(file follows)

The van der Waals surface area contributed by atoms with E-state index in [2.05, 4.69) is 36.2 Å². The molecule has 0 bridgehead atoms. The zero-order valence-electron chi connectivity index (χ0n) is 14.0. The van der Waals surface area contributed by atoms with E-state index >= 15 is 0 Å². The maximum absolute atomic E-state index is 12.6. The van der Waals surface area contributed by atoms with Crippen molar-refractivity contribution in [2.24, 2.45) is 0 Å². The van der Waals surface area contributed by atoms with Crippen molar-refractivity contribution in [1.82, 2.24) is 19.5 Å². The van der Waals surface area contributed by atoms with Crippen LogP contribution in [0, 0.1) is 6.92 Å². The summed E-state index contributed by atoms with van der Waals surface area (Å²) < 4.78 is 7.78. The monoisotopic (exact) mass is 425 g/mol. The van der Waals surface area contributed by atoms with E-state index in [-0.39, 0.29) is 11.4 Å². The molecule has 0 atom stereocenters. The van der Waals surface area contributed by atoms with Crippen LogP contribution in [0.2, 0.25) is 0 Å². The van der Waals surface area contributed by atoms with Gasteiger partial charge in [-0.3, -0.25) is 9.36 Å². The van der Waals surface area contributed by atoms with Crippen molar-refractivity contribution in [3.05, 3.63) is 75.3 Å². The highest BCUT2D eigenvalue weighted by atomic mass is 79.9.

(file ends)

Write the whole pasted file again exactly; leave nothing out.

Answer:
The van der Waals surface area contributed by atoms with E-state index in [2.05, 4.69) is 36.2 Å². The molecule has 0 bridgehead atoms. The zero-order valence-electron chi connectivity index (χ0n) is 14.0. The van der Waals surface area contributed by atoms with E-state index >= 15 is 0 Å². The maximum absolute atomic E-state index is 12.6. The van der Waals surface area contributed by atoms with Crippen molar-refractivity contribution in [2.24, 2.45) is 0 Å². The van der Waals surface area contributed by atoms with Crippen molar-refractivity contribution in [1.82, 2.24) is 19.5 Å². The van der Waals surface area contributed by atoms with Crippen LogP contribution in [0, 0.1) is 6.92 Å². The summed E-state index contributed by atoms with van der Waals surface area (Å²) < 4.78 is 7.78. The monoisotopic (exact) mass is 425 g/mol. The van der Waals surface area contributed by atoms with E-state index in [-0.39, 0.29) is 11.4 Å². The molecule has 0 atom stereocenters. The van der Waals surface area contributed by atoms with Crippen LogP contribution in [0.2, 0.25) is 0 Å². The van der Waals surface area contributed by atoms with Gasteiger partial charge in [-0.3, -0.25) is 9.36 Å². The van der Waals surface area contributed by atoms with Crippen molar-refractivity contribution in [3.05, 3.63) is 75.3 Å². The highest BCUT2D eigenvalue weighted by atomic mass is 79.9.